Biology Chapter 35 Objectives

Biology Chapter 35 Objectives - Chapter 35: Plant...

Info iconThis preview shows pages 1–2. Sign up to view the full content.

View Full Document Right Arrow Icon
Chapter 35: Plant Structure, Growth, and Development The Plant Body 1.Roots, pt in the soil that usually absorbs minerals and water and often stores organic nutrients, they also help anchor the plant to the ground; stems, organs consisting of an alternating system of nodes and internodes, that support the leaves and reproductive structures; leaves are the main photosynthetic organ of the plant. 2.Roots absorb minerals and water and often store organic nutrients, they also help anchor the plant to the ground; fibrous roots- a mat of generally thin roots spreading out below the soil surface; taproots- one large vertical root that produces many smaller branch roots; root hairs- tiny extensions of a root epidermal cell growing behind the root tip and increasing surface area for absorption of water and minerals; adventitious roots- roots that grow from atypical locations, such ads the stem. 3.Stems consist of an alternating system of nodes and internodes, also has an axillary and terminal buds. 4.Apical dominance is the concentration of growth at the tip of the plant shoot, where a terminal bud partially inhibits and axillary bud growth. 5.Stolons- horizontal stems that grow along the surface, allow the plant to reproduce asexually; bulbs- vertical underground shoots consisting mostly of enlarged bases of leaves that store food; tubers- enlarged ends of rhizomes specialized for storing food; rhizomes- a horizontal stem that grows just below the surface of emerges and grows along the surface. 6.Monocots have parallel major veins that run the length of the leaf blade; eucots generally have a multibranced network of major veins. 7.The three kinds of tissues that make up a plant’s organs are dermal tissue, vascular tissue and ground tissue. Dermal tissue is the outer protective covering which forms the first line of defense against physical damage and pathogenic organisms. In non- woody plants, it usually consists of a single layer of tightly packed cells called the epidermis. In woody plants protective tissues called periderm replace the epidermis in older regions of stems and roots. Vascular tissue carries out long-distance transport of materials between roots and shoots. The two types of tissue are xylem and phloem. Xylem conveys water and dissolved minerals upward from roots into the shoot. Phloem transports organic nutrients such as sugars from where they are made to where they are needed. The vascular tissue of a root or stem is called stele. In angiosperms, the stele of roots can be in a solid central vascular cylinder. The stele of stems and leaves are divided into vascular bundles, strands consisting of xylem and phloem. Ground tissue is anything that is not dermal or vascular. Ground tissue that is internal to the vascular tissue is called pith. Ground tissue external to the vascular tissue is called cortex. It includes various cells specialized for functions such as storage, photosynthesis and support. 8.Three basic cell types are parenchyma cell, collenchyma cells, and sclerenchyma cells.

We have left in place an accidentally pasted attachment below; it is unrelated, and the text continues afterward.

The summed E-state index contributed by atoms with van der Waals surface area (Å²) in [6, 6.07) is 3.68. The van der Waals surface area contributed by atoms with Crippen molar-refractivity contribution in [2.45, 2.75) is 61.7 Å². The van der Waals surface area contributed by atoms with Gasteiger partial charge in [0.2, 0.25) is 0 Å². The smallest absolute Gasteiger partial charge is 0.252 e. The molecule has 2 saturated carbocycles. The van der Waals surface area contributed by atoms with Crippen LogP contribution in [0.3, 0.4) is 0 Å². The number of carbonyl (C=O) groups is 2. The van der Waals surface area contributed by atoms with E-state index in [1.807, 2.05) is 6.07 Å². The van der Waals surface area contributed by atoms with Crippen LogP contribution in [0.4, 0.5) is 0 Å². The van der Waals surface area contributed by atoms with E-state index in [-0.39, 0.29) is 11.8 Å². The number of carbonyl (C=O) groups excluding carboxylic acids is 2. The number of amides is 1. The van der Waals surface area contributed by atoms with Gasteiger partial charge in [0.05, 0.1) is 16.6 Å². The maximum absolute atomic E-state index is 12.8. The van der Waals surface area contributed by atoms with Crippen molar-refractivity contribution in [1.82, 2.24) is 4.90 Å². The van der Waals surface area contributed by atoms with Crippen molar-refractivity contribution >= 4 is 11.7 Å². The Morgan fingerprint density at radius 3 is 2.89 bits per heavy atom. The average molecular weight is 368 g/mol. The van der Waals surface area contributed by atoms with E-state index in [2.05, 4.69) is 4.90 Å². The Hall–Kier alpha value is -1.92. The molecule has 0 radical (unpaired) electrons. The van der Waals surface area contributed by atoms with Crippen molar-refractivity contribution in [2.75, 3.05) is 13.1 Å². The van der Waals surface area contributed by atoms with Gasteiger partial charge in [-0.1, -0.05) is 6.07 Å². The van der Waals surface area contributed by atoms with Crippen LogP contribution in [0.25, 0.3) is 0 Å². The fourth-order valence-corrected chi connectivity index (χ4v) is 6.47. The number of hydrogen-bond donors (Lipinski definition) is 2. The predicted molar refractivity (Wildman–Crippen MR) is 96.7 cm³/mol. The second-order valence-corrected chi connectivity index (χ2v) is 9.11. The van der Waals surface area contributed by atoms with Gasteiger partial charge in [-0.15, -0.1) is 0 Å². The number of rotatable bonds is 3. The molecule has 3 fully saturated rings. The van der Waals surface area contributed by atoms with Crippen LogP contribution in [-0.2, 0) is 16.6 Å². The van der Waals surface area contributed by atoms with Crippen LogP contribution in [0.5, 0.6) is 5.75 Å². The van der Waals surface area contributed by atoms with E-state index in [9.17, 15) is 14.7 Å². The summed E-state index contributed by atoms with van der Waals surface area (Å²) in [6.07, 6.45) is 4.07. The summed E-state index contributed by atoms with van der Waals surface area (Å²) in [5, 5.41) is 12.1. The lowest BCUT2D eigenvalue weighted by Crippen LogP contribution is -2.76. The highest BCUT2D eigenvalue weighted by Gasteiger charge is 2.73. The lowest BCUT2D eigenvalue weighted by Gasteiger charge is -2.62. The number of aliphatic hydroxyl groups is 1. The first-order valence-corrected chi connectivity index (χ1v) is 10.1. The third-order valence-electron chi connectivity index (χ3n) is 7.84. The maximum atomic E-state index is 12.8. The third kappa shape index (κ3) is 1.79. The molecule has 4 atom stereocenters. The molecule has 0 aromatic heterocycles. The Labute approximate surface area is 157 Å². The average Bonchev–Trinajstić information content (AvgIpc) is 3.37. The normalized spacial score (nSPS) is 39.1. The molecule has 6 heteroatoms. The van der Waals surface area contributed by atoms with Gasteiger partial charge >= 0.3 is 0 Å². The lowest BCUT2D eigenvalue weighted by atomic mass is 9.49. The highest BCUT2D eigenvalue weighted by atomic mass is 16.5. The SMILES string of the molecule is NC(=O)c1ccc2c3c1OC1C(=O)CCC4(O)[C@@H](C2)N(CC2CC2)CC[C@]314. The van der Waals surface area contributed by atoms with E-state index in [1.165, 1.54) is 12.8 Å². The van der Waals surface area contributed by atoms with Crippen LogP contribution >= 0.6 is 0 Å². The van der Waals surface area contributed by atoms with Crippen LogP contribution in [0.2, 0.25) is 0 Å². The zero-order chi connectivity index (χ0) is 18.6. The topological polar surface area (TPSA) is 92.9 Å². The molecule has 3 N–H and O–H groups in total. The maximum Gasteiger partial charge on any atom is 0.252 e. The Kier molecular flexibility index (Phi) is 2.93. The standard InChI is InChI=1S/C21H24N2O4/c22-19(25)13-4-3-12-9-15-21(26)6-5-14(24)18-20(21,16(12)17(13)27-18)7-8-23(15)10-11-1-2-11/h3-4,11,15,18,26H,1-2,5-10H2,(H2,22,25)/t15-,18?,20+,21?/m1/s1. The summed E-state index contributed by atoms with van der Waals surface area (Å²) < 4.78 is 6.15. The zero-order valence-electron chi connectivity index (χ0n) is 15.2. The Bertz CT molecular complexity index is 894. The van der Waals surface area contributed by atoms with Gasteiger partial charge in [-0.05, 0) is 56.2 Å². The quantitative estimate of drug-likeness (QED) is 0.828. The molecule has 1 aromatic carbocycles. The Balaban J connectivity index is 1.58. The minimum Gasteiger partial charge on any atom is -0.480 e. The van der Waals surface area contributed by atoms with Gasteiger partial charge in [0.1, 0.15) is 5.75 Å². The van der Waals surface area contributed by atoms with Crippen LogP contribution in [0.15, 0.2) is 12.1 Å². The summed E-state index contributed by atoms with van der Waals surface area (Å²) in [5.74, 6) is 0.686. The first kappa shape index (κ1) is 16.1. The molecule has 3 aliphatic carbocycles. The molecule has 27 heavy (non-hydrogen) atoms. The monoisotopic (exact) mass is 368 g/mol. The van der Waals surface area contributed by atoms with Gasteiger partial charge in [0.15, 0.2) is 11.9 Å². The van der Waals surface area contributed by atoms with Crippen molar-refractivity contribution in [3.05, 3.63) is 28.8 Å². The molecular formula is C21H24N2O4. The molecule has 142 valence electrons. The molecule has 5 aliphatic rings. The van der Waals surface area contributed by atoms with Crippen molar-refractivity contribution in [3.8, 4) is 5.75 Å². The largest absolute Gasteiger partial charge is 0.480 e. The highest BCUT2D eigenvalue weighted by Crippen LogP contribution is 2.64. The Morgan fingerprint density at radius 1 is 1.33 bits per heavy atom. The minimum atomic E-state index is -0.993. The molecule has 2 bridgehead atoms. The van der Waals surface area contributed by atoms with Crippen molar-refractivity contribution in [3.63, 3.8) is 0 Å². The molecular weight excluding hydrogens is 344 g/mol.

Background image of page 1

Info iconThis preview has intentionally blurred sections. Sign up to view the full version.

View Full DocumentRight Arrow Icon
Image of page 2
This is the end of the preview. Sign up to access the rest of the document.

Page1 / 4

Biology Chapter 35 Objectives - Chapter 35: Plant...

This preview shows document pages 1 - 2. Sign up to view the full document.

View Full Document Right Arrow Icon
Ask a homework question - tutors are online